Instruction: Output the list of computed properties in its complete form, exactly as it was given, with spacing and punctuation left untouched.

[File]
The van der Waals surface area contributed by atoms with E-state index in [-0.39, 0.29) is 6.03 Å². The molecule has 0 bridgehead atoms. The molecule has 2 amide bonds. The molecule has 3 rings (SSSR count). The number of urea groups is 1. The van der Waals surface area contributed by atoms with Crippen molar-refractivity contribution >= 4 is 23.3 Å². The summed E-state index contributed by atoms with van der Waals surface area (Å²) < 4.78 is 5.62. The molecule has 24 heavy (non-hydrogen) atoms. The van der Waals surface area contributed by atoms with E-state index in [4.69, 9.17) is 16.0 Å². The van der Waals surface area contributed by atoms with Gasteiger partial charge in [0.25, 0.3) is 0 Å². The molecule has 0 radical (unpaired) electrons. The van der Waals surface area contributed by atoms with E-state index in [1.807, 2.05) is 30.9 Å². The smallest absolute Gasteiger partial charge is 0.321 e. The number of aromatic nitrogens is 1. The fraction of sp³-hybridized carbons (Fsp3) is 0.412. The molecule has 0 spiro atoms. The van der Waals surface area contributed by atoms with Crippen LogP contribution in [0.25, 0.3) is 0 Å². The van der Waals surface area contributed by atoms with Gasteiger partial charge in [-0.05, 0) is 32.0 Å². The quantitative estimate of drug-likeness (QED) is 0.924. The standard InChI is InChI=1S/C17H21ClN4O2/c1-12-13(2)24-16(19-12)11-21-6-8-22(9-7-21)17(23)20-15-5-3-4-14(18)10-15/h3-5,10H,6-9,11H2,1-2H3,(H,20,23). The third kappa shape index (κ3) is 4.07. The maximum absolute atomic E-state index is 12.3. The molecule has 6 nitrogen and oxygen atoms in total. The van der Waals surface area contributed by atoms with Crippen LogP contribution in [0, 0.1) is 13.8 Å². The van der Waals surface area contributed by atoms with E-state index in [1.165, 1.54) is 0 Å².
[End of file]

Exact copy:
The van der Waals surface area contributed by atoms with E-state index in [-0.39, 0.29) is 6.03 Å². The molecule has 0 bridgehead atoms. The molecule has 2 amide bonds. The molecule has 3 rings (SSSR count). The number of urea groups is 1. The van der Waals surface area contributed by atoms with Crippen molar-refractivity contribution >= 4 is 23.3 Å². The summed E-state index contributed by atoms with van der Waals surface area (Å²) < 4.78 is 5.62. The molecule has 24 heavy (non-hydrogen) atoms. The van der Waals surface area contributed by atoms with E-state index in [4.69, 9.17) is 16.0 Å². The van der Waals surface area contributed by atoms with Gasteiger partial charge in [0.25, 0.3) is 0 Å². The molecule has 0 radical (unpaired) electrons. The van der Waals surface area contributed by atoms with E-state index in [1.807, 2.05) is 30.9 Å². The smallest absolute Gasteiger partial charge is 0.321 e. The number of aromatic nitrogens is 1. The fraction of sp³-hybridized carbons (Fsp3) is 0.412. The molecule has 0 spiro atoms. The van der Waals surface area contributed by atoms with Crippen LogP contribution in [0.25, 0.3) is 0 Å². The van der Waals surface area contributed by atoms with Gasteiger partial charge in [-0.05, 0) is 32.0 Å². The quantitative estimate of drug-likeness (QED) is 0.924. The standard InChI is InChI=1S/C17H21ClN4O2/c1-12-13(2)24-16(19-12)11-21-6-8-22(9-7-21)17(23)20-15-5-3-4-14(18)10-15/h3-5,10H,6-9,11H2,1-2H3,(H,20,23). The third kappa shape index (κ3) is 4.07. The maximum absolute atomic E-state index is 12.3. The molecule has 6 nitrogen and oxygen atoms in total. The van der Waals surface area contributed by atoms with Crippen LogP contribution in [0, 0.1) is 13.8 Å². The van der Waals surface area contributed by atoms with E-state index in [1.165, 1.54) is 0 Å².